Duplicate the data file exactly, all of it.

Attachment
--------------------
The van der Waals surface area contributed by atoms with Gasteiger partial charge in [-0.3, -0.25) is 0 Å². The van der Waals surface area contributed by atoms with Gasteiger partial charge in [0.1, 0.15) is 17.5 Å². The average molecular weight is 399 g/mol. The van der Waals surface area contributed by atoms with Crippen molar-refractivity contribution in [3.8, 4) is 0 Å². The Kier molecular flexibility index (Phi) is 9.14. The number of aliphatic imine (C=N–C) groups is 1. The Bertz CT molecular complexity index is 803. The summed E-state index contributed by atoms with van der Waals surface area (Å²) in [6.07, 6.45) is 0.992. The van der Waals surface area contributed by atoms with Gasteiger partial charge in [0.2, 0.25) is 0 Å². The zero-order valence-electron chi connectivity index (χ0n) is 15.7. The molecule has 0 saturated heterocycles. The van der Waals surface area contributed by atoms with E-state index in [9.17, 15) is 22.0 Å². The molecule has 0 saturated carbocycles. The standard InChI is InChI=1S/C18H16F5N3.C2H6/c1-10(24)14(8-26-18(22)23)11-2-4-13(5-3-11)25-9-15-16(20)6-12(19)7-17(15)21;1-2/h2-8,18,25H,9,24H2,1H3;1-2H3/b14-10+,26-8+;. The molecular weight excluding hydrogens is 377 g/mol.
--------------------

The van der Waals surface area contributed by atoms with Gasteiger partial charge in [-0.3, -0.25) is 0 Å². The van der Waals surface area contributed by atoms with Gasteiger partial charge in [0.1, 0.15) is 17.5 Å². The average molecular weight is 399 g/mol. The van der Waals surface area contributed by atoms with Crippen molar-refractivity contribution in [3.8, 4) is 0 Å². The Kier molecular flexibility index (Phi) is 9.14. The number of aliphatic imine (C=N–C) groups is 1. The Bertz CT molecular complexity index is 803. The summed E-state index contributed by atoms with van der Waals surface area (Å²) in [6.07, 6.45) is 0.992. The van der Waals surface area contributed by atoms with Gasteiger partial charge in [0.2, 0.25) is 0 Å². The zero-order valence-electron chi connectivity index (χ0n) is 15.7. The molecule has 0 saturated heterocycles. The van der Waals surface area contributed by atoms with E-state index in [9.17, 15) is 22.0 Å². The molecule has 0 saturated carbocycles. The standard InChI is InChI=1S/C18H16F5N3.C2H6/c1-10(24)14(8-26-18(22)23)11-2-4-13(5-3-11)25-9-15-16(20)6-12(19)7-17(15)21;1-2/h2-8,18,25H,9,24H2,1H3;1-2H3/b14-10+,26-8+;. The molecular weight excluding hydrogens is 377 g/mol.